Jim Harrison, The Ancient Minstrel (Grove Press, 2016): When Jim Harrison passed away, we lost one of America’s foremost masters of the novella. The Ancient Minstrel consists of three such novellas. The opening story, from which the book takes its title, sees Harrison making fun of his own reputation, although some were not happy with his Author’s Note where he considers his own aging “…and feeling poignantly the threat of death I actually said to myself, “Time to write a memoir.” So I did.” The part that offended some readers was where he imagines dying after choking on a fishbone and sprawling in an alley — he is discovered by a female jogger who stands over him in shorts. I’ll not be the spoiler here, but suffice to say Harrison crosses the line in his own, inimitable style. He’ll be missed.

SPQRMary Beard, SPQR (Liveright, 2015): Growing up in northern England, I often visited a local ancient wall named after the Roman emperor, Hadrian. Hence its name — Hadrian’s Wall. Ever since I’ve been fascinated with Ancient Rome and the Romans. Mary Beard, a professor of classics at Cambridge University, has delivered “a sweeping revisionist history” as the back cover blurb says. And it is true. As she herself writes – “Roman history is always being rewritten, and always has been; in some ways we know more about ancient Rome than the Romans themselves did.”

Willa Cather, The Professor’s House (Vintage, 1990; 1925): This year I started to collect and read books written in the early to middle years of the 20th Century. That is how I discovered Willa Cather, who won the Pulitzer Prize for her novel, One of Ours, in 1923. (I’m amazed that I came so late to Cather’s work.)

The Professor’s House is a remarkable book. It follows a middle-aged professor whose life becomes disturbed when his wife takes on a new house for them to live in. The idea of moving unsettles him deeply, so deeply that he begins to assess his entire life from youth to adulthood. His realization that he must live alone comes to him quickly and disturbs him further — “…because there was Lillian, there must be marriage and a salary. Because there was marriage, there were children. Because there were children, and fervor in the blood and brain, books were born as well as daughters. His histories, he was convinced, had no more to do with his original ego than his daughters had; they were a result of the high pressure of young manhood.”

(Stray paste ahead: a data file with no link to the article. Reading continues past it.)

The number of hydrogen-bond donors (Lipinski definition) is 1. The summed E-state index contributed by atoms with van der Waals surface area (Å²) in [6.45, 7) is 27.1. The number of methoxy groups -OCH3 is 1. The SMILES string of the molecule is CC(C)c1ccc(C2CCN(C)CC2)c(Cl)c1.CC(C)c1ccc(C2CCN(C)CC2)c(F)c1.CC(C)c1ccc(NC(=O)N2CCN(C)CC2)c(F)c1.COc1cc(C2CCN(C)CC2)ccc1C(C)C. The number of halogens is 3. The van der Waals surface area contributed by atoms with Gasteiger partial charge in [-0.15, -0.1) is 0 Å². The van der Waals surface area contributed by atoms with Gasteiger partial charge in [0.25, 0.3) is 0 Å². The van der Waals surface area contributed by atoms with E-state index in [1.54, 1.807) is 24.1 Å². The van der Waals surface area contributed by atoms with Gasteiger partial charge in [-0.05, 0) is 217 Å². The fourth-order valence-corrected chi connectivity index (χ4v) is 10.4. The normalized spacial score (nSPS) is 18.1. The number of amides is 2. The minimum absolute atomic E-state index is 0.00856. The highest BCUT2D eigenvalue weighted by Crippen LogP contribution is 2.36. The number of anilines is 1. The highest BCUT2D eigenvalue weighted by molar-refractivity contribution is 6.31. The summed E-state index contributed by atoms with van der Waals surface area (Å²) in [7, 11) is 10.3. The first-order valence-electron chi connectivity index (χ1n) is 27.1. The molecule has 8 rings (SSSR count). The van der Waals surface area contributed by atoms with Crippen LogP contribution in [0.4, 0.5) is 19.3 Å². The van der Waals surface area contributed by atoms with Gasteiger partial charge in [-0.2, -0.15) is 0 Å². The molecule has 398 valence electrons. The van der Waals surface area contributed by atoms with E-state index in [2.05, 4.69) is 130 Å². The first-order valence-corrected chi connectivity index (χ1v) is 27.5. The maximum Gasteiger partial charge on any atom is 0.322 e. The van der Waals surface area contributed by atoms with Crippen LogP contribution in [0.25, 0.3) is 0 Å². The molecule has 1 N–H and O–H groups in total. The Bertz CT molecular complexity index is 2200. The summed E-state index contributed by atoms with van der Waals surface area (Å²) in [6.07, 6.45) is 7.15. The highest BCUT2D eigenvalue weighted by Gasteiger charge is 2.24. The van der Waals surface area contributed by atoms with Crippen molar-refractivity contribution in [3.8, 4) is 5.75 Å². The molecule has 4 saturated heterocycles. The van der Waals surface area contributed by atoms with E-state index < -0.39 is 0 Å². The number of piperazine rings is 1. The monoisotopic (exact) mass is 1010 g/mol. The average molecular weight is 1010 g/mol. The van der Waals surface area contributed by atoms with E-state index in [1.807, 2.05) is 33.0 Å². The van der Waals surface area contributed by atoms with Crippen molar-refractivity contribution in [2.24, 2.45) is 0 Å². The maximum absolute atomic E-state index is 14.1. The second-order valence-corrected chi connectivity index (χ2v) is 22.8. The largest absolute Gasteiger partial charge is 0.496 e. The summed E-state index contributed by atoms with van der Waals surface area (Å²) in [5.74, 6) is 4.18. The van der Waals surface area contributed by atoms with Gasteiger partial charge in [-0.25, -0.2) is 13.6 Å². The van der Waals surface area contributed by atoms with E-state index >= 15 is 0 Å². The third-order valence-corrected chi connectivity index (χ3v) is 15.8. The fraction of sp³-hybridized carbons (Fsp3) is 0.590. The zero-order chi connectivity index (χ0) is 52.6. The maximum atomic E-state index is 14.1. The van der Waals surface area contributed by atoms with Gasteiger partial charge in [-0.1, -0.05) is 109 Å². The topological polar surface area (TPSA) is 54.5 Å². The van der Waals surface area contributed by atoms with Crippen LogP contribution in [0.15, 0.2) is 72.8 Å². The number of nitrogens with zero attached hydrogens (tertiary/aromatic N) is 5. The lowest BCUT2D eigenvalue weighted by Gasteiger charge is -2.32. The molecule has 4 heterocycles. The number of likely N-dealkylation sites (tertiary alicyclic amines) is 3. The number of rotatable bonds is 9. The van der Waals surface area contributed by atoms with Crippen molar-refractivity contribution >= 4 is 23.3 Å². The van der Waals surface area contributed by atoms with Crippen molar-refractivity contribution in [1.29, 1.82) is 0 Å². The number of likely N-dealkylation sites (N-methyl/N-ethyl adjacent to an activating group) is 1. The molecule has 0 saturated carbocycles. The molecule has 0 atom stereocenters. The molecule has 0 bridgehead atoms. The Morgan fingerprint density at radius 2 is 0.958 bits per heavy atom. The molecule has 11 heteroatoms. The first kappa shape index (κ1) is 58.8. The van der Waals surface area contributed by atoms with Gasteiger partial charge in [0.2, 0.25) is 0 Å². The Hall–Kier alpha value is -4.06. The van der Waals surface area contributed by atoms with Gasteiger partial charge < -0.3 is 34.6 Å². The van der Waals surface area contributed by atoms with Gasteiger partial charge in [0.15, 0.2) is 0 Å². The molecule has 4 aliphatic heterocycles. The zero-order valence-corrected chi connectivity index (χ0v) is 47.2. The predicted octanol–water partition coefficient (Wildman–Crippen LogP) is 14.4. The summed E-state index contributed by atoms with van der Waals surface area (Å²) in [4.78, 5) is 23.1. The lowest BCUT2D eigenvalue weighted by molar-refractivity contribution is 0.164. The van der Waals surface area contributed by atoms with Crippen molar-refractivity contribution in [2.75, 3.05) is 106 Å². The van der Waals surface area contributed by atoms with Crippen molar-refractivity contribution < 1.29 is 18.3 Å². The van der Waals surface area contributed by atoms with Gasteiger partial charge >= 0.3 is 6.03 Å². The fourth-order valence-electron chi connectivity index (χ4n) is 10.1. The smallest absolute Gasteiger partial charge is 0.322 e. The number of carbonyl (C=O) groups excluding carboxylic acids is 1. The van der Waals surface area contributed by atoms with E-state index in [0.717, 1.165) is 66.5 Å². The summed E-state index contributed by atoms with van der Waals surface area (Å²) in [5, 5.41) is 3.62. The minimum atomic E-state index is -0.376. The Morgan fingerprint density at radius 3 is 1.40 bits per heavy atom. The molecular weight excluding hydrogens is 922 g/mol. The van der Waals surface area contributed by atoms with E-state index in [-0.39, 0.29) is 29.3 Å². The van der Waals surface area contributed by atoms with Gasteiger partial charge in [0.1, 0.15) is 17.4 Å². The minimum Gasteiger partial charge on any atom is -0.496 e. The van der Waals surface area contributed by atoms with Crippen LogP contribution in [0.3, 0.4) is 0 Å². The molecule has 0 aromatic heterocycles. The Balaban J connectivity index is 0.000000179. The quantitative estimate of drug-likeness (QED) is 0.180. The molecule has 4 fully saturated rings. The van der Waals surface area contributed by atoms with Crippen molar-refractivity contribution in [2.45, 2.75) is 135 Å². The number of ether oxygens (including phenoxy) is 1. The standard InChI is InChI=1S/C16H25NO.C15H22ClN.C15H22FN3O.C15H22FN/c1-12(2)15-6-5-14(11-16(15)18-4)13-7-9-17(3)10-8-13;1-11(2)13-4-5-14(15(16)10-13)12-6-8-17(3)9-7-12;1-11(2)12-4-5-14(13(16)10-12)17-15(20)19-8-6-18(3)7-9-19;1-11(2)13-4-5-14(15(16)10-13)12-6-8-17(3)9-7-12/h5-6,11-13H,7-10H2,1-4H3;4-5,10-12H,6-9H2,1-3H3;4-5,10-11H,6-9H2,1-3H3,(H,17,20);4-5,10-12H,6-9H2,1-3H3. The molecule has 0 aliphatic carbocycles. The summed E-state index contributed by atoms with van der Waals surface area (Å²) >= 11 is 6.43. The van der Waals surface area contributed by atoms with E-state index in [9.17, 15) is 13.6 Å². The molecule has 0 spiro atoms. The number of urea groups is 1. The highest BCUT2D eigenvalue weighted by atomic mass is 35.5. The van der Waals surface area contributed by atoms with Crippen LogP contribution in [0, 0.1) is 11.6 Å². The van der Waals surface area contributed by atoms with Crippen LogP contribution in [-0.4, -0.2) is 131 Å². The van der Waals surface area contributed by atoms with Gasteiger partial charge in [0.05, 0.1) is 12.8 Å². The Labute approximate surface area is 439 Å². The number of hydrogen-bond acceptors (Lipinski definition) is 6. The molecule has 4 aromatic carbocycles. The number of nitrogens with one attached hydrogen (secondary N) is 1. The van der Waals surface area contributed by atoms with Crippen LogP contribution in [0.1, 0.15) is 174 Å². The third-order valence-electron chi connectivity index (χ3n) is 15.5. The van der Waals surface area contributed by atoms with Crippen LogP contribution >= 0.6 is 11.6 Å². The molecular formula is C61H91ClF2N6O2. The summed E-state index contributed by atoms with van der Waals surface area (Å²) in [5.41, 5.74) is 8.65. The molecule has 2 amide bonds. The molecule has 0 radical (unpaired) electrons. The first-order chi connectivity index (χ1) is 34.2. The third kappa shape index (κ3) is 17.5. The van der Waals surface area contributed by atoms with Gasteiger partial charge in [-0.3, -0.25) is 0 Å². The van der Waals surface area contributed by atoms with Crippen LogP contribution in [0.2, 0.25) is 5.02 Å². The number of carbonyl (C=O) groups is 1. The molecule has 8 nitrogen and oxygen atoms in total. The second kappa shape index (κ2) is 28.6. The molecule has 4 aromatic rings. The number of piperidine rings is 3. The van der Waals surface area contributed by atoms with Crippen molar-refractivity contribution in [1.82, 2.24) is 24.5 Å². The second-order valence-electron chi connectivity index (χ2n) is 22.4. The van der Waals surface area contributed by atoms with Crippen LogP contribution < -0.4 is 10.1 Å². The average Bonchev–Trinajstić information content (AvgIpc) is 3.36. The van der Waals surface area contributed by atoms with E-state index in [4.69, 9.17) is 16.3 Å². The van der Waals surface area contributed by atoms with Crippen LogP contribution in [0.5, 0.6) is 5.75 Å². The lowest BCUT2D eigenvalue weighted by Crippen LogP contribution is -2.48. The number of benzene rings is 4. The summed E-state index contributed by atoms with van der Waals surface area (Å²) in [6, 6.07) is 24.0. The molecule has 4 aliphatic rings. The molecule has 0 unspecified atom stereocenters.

Two other early books that I highly recommend are by the author John Williams Stoner (NYRB Classics, 2006; 1965) and Butcher’s Crossing (NYRB Classics, 2007; 1960). Stoner follows a very similar curve to The Professor’s House. Another college professor who’s life is upended by his work, marriage and eventually trying to make sense of his own destiny. Butcher’s Crossing is a lightly-veiled allegory for the Vietnam War. Both are powerful novels.

Diane Williams, Fine, Fine, Fine, Fine, Fine (McSweeney’s, 2016): I’m sure there are quite a few readers of this list that know of Diane Williams. They may also understand when I write that pinning down Williams’ work is not easy. Her latest book consists of 40 short stories, and by short I mean very short. Others have described her stories as “folktales that hammer like a nail gun.”

In a recent interview she was asked how she came up with the title. She answered: “The book’s title is taken from the story “The Little Bottle of Tears,” from the line: “How did all this end? Oh, fine, fine, fine, fine, fine.” So then I must have thought, I am not sure — end, end — Why can’t it all begin with Fine, Fine, Fine, Fine, Fine as well?”

Why not, indeed.

And finally, these. All wonderful reads:

Lily Brewer

This May I started a road trip, alone, from Houston to Los Angeles. After three weeks on and around (the/I-)10 and while in LA, a friend and I ventured to one of the downtown coffee shops. Despite two counts of street harassment upon reaching the threshold, I noticed the space had all the accoutrement of Urban Coffeeshop (TM): an expensive espresso machine, an iPad checkout, prerequisitely uncomfortable, unpolished metal furniture with exposed soldering. But there was something unsettling about the place: The spaces in between the objects overtly reading “Coffeeshop” were too big, and the more I think of it, were growing. The A Field Guide to Getting Lostinfant succulent dryly planted in a lightbulb shell (clearly with no expectations of outgrowth) was an inch too far from the wall, not enough to be at risk of falling but still too close for comfort; two decoration cappuccino cups and saucers were slightly askance, off-center, and alone on an oversized; “reclaimed wood” shelf installed a half a foot too close to the ceiling to be useful but not so close as to keep up the illusion of its authenticity. I tried to attribute this spatial absurdity to the overarching, over-reaching psychology of the city, like it was a fake place, a coffee shop playing at being a coffee shop, a site of unsettled transience that will be gone within a year as construction drives up the surrounding property values while driving away the customers unwilling to pay the harassment tolls, the baristas, in between acting and writing gigs (why don’t they act for me a decent pour?) share the same transience as their market value shifts within the rifts in the walls.